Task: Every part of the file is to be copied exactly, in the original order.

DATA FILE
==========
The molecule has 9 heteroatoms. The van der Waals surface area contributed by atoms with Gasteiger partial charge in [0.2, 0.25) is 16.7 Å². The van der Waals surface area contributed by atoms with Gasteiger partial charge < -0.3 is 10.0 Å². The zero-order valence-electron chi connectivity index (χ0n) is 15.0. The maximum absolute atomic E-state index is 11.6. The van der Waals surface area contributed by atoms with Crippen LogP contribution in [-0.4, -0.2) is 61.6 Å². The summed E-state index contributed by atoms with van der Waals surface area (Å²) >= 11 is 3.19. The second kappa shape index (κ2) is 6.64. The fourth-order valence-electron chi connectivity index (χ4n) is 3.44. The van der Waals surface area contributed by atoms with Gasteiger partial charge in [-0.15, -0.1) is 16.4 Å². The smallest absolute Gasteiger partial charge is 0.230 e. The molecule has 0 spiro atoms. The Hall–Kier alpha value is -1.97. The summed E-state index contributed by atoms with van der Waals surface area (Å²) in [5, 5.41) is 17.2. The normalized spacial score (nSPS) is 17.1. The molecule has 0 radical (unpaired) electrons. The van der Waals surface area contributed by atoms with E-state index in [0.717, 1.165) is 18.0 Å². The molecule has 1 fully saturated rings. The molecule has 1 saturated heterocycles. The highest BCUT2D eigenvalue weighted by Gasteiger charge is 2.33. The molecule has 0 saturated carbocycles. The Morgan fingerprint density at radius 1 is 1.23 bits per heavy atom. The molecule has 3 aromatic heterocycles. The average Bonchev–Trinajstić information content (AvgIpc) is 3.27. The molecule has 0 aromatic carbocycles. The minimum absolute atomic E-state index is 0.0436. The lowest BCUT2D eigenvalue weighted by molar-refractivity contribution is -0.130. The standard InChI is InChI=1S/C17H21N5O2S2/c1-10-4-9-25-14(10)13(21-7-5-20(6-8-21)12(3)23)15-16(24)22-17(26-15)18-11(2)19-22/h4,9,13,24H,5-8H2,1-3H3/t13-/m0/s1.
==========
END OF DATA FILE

The molecule has 9 heteroatoms. The van der Waals surface area contributed by atoms with Gasteiger partial charge in [0.2, 0.25) is 16.7 Å². The van der Waals surface area contributed by atoms with Gasteiger partial charge < -0.3 is 10.0 Å². The zero-order valence-electron chi connectivity index (χ0n) is 15.0. The maximum absolute atomic E-state index is 11.6. The van der Waals surface area contributed by atoms with Crippen LogP contribution in [-0.4, -0.2) is 61.6 Å². The summed E-state index contributed by atoms with van der Waals surface area (Å²) >= 11 is 3.19. The second kappa shape index (κ2) is 6.64. The fourth-order valence-electron chi connectivity index (χ4n) is 3.44. The van der Waals surface area contributed by atoms with Gasteiger partial charge in [-0.15, -0.1) is 16.4 Å². The smallest absolute Gasteiger partial charge is 0.230 e. The molecule has 0 spiro atoms. The Hall–Kier alpha value is -1.97. The summed E-state index contributed by atoms with van der Waals surface area (Å²) in [5, 5.41) is 17.2. The normalized spacial score (nSPS) is 17.1. The molecule has 0 radical (unpaired) electrons. The van der Waals surface area contributed by atoms with E-state index in [0.717, 1.165) is 18.0 Å². The molecule has 1 fully saturated rings. The molecule has 1 saturated heterocycles. The highest BCUT2D eigenvalue weighted by Gasteiger charge is 2.33. The molecule has 0 saturated carbocycles. The Morgan fingerprint density at radius 1 is 1.23 bits per heavy atom. The molecule has 3 aromatic heterocycles. The average Bonchev–Trinajstić information content (AvgIpc) is 3.27. The molecule has 0 aromatic carbocycles. The minimum absolute atomic E-state index is 0.0436. The lowest BCUT2D eigenvalue weighted by molar-refractivity contribution is -0.130. The standard InChI is InChI=1S/C17H21N5O2S2/c1-10-4-9-25-14(10)13(21-7-5-20(6-8-21)12(3)23)15-16(24)22-17(26-15)18-11(2)19-22/h4,9,13,24H,5-8H2,1-3H3/t13-/m0/s1.